Designing for mobile means designing emails that are responsive (i.e. proportionally scaled) with a layout optimized to each device it is viewed on).
If you are not tech savvy, the best option so to use an email service provider whose templates are automatically responsive and give you a preview of how your email’s will render on different devices.
However, you can prepare your email for these changes by following these formatting best practices:
- Add A – Add ALT tags to images
- Use alternatives to bullet points (e.g. asterisks) as these tend to break in
- HTML emails
- Include a link to a web-based version
- Use lots of tables nested together
- Bring your styles inline
- Slice images and link them separately to the email
4) They are all the right size
Yes, emails can be too long or too short. Emails that are too short risk being sent straight to your customer’s SPAM boxes by ISP’s (think Gmail, Hotmail, Yahoo!, Orange). This is because emails that are too small tend to look like something a Spammer would send. Therefore, it’s advised that emails should be ≥ 500 characters to avoid being flagged as SPAM.
Email templates can also be too long. Emails that are too long tend to get cut off (or truncated) once they’ve hit their maximum size. Gmail can be particularly unforgiving, displaying the first 102KB of the email and chopping off the rest. This means that essential elements, such as your calls to action, unsubscribe link and tracking codes may be removed. Our advice? Reduce image file sizes by compressing them, adjusting their color and removing metadata.
Psst – Dying to get your hand on these templates? They’re available for free when using Mailjet.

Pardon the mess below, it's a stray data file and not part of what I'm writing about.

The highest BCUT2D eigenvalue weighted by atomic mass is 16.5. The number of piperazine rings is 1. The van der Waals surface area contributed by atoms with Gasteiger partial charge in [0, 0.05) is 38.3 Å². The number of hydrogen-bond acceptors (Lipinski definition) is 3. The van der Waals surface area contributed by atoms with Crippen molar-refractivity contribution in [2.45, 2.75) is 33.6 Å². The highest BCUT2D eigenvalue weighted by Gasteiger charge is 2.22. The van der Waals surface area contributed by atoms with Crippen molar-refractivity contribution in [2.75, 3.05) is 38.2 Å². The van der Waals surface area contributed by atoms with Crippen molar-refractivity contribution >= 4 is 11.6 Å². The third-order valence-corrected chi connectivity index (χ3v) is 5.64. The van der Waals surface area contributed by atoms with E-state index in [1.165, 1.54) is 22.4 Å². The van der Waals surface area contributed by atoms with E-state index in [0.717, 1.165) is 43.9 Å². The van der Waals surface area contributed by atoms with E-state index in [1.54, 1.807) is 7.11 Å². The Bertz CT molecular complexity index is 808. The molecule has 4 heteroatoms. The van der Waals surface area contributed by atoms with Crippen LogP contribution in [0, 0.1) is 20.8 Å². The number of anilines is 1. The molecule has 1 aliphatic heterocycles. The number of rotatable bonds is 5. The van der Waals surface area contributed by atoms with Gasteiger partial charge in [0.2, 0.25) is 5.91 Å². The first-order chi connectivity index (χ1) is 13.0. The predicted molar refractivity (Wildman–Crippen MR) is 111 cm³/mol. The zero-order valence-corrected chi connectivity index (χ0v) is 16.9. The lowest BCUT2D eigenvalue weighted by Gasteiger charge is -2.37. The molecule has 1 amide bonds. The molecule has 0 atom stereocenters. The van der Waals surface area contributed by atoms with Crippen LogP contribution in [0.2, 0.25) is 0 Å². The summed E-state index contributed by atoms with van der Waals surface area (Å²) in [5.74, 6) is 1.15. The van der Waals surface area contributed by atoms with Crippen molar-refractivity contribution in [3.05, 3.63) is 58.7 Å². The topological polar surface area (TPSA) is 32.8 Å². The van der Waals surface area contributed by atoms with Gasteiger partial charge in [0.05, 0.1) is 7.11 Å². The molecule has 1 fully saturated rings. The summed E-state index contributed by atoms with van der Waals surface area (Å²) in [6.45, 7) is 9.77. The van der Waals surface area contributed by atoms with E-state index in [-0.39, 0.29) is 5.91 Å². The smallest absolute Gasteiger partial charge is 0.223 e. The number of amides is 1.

Mailjet is an all-in-one solution to send, track and deliver both marketing and transactional emails. Its cloud-based infrastructure is unique and highly scalable with a proprietary technology that optimizes email deliverability. Mailjet can be accessed either via an easy-to-use online drag-and-drop interface or via APIs that allow developers to integrate its features within their online app or service, or its sophisticated SMTP relay. Mailjet has offices worldwide (including Paris, London, Berlin and New York) and 40k clients and partners across the 150 countries. For more information, visit www.mailjet.com.
Why use Mailjet on Lightspeed?
Use Mailjet to help increase your revenues by sending the right email at the right time to your newsletter subscribers and webshop customers. Whether it’s an email promoting your newest product line or a discount for special clients, Mailjet gives you the tools to deliver and create beautiful emails that keep your visitors coming back for more. Send up to 6000 emails per month for free!
How does Mailjet connect to Lightspeed?
By installing the Mailjet App, your Lightspeed merchant site synchronizes contact information (including up to 5 different customer groups!) with your Mailjet contact lists. This allows the information you have stored about your Lightspeed newsletter subscribers (example: email, first name, last name) and Lightspeed store customers (example: email, company, billing address) to be transferred into their own separate email lists within Mailjet. Head over here for more information.